Image from the Oxford Climate Tech Initiaitve 2023 report


In 2023 September, a consortium of US states and territories representing more than half of the US economy announced a commitment to collectively reach 20 million residential electric heat pump installations by 2030. At least 40 percent of benefits flow to disadvantaged communities. (more on RMI) In 2023 November, the U.S. Department of Energy (DOE) announced a historic $169 million for nine projects to accelerate electric heat pump manufacturing at 15 sites across the US. The selected projects are the first awards from DOE’s authorization, invoked by President Biden using emergency authority on the basis of climate change, to utilize the Defense Production Act (DPA) to increase domestic production of five key clean energy technologies, including electric heat pumps.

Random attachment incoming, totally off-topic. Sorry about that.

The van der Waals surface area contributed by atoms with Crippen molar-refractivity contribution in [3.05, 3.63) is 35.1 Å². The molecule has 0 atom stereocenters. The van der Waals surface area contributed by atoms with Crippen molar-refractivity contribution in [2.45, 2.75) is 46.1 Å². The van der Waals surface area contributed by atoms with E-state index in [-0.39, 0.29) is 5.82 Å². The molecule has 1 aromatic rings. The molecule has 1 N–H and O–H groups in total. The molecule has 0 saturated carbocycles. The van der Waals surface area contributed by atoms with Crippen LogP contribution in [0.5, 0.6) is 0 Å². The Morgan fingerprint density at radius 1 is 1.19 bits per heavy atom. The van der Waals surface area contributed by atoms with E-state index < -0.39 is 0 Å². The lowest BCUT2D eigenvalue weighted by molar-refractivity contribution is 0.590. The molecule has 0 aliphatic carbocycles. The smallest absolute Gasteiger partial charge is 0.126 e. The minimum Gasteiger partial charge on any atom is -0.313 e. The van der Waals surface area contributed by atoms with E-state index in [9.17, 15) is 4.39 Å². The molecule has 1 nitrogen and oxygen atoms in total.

Heat recovery/reuse is another opportunity. Some cities have built underground networks that can reuse heat from facilities like industries, data centers, and wastewater treatment centers to heat other buildings and tap water. These cross-sector heat recovery systems, are called heat networks. (read more) Furthermore, cooling is expected to be a significant contributor to energy use in the future, foreseen to triple in demand globally by 2050. Through COP28 over 60 countries signed up to a so-called ‘cooling pledge’ with commitments to reduce the climate impact of the cooling sector, which could also provide “universal access to life-saving cooling, take the pressure off energy grids and save trillions of dollars by 2050.” At the same time, conventional cooling, such as air conditioning, is a major driver of climate change, responsible for over seven percent of global greenhouse gas emissions. (more on UNEP-led ‘Cool Coalition’)